Peter Auriol Murray Hill, who served as ABA president in 1956-1957, was born on 20th April 1908 at Bushey in Hertfordshire, the son of George Murray Hill, a solicitor, and his second wife Ida Stogdon, who had married in 1907.
Tall, handsome and charming, his first career was on the stage, coming to some prominence in the 1930s, although already selling books between performances. He appeared in a dozen or more films between 1938 and 1945, including The Outsider (1939), with George Sanders; The Ghost Train (1941), with Arthur Askey; a leading rôle in Mr. Reeder in Room 13 (1941), based on an Edgar Wallace story; another leading rôle in Rhythm Serenade (1943), opposite Vera Lynn, and Bell-Bottom George (1944), with George Formby.
In 1941 he married Phyllis Hannah Bickle at Chelsea – the couple had met while acting in Max Catto’s Punch Without Judy at the Q Theatre. His wife was of course better known as Phyllis Calvert (1915-2002), then becoming one of the really major stars of British stage and screen, remembered in particular for her portrayal of Patricia Graham in the original stage production of Terence Rattigan’s Flare Path (1942) and for the starring rôle in the film adaptation of Michael Sadleir’s Fanny by Gaslight (1945), with James Mason and Stewart Granger. Two further films in 1945, both hugely successful at the box-office, and both of which also starred Peter Murray Hill, were They Were Sisters, with James Mason again and based on a Dorothy Whipple novel, and Madonna of the Seven Moons (1945), among the most exotic of all the Gainsborough Studios melodramas – this time with Stewart Granger and Patricia Roc. Her final film appearance saw her emerge from retirement to feature as Aunt Helena in Mrs Dalloway (1997), starring Vanessa Redgrave and Michael Kitchen.
Save a memorable Captain Hook on the London stage, opposite his wife as Peter Pan, Peter Murray Hill himself, aside from his war-work as Police Force Reservist, was now concentrating on bookselling, issuing catalogues from at least as early as 1941, specialising in eighteenth-century books and rapidly becoming a leading figure in the rare book world.
His introduction to the presidency of the ABA was overshadowed by the furore surrounding the auction-ring which had carved up the Lowther Castle library in late 1955. The ABA was attacked in the House of Commons (see the comment and link below from Adrian Seville) and publicly humiliated in the press. The Times led off with a Saturday leader headed “This Shabby Business” and, following a reply from the ABA, followed up with “Only a Little Crooked”. The second leader began, “For a body concerned with the written word the Antiquarian Booksellers’ Association is singularly inept in its public statements”.
The situation was salvaged by a group of members, headed by Peter Murray Hill’s good friend and fellow non-ringer Percy Muir (himself a former president), calling an Extraordinary General Meeting which condemned the “totally inadequate” actions of the ABA Committee and demanding changes to rules and attitudes – these to be implemented in short order. An amendment expressing confidence in the ABA Committee mustered just four votes. A further general meeting three weeks later conceded all the salient points – the rules were changed and both existing and prospective members were required to sign a document opposing the activities of auction-rings (an undertaking still asked for although now absorbed into a much wider Code of Practice). The Times was pleased to report that “thanks to the determined pressure of men of good will, who form an overwhelming majority of the antiquarian bookselling profession, the minority of cave dwellers has suffered defeat”.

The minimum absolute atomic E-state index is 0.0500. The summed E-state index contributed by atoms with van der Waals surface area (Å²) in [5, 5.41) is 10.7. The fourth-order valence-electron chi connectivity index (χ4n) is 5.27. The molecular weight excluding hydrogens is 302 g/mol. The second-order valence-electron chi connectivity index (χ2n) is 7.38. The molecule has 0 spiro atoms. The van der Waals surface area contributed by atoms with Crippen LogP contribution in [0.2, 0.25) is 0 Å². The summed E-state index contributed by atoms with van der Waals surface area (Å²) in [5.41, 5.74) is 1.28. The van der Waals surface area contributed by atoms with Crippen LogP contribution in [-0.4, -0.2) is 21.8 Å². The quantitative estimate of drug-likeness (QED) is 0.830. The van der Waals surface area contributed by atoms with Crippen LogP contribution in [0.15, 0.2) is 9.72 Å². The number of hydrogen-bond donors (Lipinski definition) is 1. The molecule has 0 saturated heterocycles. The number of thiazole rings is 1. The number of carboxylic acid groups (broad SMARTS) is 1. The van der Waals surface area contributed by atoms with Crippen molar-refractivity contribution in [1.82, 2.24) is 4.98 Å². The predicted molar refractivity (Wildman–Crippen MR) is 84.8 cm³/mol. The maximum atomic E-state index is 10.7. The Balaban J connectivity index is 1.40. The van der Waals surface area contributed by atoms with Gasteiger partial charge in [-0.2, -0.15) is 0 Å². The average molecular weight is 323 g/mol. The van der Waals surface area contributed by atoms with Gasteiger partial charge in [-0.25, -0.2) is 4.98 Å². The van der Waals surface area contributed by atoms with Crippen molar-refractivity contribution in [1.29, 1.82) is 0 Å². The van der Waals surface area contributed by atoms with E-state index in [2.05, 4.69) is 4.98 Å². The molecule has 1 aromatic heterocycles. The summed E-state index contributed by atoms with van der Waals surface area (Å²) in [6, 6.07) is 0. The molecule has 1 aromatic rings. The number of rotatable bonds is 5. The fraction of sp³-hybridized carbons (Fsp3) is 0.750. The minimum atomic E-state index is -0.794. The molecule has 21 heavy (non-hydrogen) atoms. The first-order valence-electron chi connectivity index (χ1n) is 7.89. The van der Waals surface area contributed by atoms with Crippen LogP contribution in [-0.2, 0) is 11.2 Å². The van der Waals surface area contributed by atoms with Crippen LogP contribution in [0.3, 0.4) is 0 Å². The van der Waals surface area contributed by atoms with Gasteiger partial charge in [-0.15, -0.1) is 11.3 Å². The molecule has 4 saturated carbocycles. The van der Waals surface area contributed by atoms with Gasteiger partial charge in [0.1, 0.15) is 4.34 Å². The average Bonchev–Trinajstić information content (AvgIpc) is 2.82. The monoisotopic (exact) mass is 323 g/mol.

With days to spare, the way had been cleared for the ABA to welcome the International League of Antiquarian Booksellers to the London Conference of 1956 with a clear conscience. Over 160 participants from overseas – and they were delighted with what they found. The Austrian association’s newsletter reported, “There are few more pleasant places in which to do business than the English book trade … London is the place where the greatest supply is to be found. So every foreign visitor found a richly laid table …”.
Here Peter Murray Hill was in his element. An opening cocktail party on Park Lane. A reception at Sotheby’s (with an exhibition of stock from the provincial members of the ABA – precursor of the book-fair). Swan Lake at Covent Garden (with a cold buffet in the famous crush-bar to follow). An excursion on a Thames steamer to Greenwich, with a visit to the National Maritime Museum and the Caird Collection. A buffet lunch in a marquee in Greenwich Park. A farewell dinner for more than 350 at the Savoy Hotel.
“Mr. Murray Hill, who greeted each guest, wore a red ribbon, the insignia of the President of the ABA. At his side stood his charming little daughter, representing her mother, Miss Phyllis Calvert, the actress, who could not be present until later”. A witty speech from Murray Hill. The presentation to the ABA of “something useful for its office” – a gavel from Asprey’s. Perhaps less witty speeches from all of the other presidents. Then the cabaret – Mozart and Strauss arias; a clairvoyant (?); two acrobatic dancers and a cabaret singer – the whole presented by a well-known TV announcer. Dancing to the band until 2am. Those were the days.
A resounding success – and a personal triumph. A little over a year later, Peter Murray Hill died at the age of just forty-nine on 25th November 1957.
Interesting post. You might have referred to the discussion in the House: http://hansard.millbanksystems.com/commons/1956/jul/27/antiquarian-booksellers-buyers-ring Adrian
Certainly should have done. I knew of the debate, but not that the Hansard record was so readily to be found. Text now amended – and many thanks. All best.
Pingback: Inspector Hornleigh Goes To It (1941) – [Public Domain Movie] | mostly music